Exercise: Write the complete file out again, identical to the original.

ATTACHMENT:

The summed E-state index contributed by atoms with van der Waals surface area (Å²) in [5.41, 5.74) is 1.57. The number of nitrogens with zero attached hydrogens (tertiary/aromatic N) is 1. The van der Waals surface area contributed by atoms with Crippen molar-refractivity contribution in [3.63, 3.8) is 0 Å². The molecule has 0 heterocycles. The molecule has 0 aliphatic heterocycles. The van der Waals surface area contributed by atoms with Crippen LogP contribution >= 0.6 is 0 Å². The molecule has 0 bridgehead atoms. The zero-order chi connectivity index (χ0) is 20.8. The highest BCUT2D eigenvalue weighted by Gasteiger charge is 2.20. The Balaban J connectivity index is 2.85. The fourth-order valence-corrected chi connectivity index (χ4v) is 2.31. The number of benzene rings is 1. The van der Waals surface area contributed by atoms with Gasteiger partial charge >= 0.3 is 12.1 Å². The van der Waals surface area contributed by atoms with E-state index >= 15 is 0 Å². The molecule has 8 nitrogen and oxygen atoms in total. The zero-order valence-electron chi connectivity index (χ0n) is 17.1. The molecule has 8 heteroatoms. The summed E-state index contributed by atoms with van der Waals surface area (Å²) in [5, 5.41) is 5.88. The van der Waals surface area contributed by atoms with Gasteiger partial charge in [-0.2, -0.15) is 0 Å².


The summed E-state index contributed by atoms with van der Waals surface area (Å²) in [5.41, 5.74) is 1.57. The number of nitrogens with zero attached hydrogens (tertiary/aromatic N) is 1. The van der Waals surface area contributed by atoms with Crippen molar-refractivity contribution in [3.63, 3.8) is 0 Å². The molecule has 0 heterocycles. The molecule has 0 aliphatic heterocycles. The van der Waals surface area contributed by atoms with Crippen LogP contribution >= 0.6 is 0 Å². The molecule has 0 bridgehead atoms. The zero-order chi connectivity index (χ0) is 20.8. The highest BCUT2D eigenvalue weighted by Gasteiger charge is 2.20. The Balaban J connectivity index is 2.85. The fourth-order valence-corrected chi connectivity index (χ4v) is 2.31. The number of benzene rings is 1. The van der Waals surface area contributed by atoms with Gasteiger partial charge >= 0.3 is 12.1 Å². The van der Waals surface area contributed by atoms with E-state index >= 15 is 0 Å². The molecule has 8 nitrogen and oxygen atoms in total. The zero-order valence-electron chi connectivity index (χ0n) is 17.1. The molecule has 8 heteroatoms. The summed E-state index contributed by atoms with van der Waals surface area (Å²) in [5, 5.41) is 5.88. The van der Waals surface area contributed by atoms with Gasteiger partial charge in [-0.2, -0.15) is 0 Å².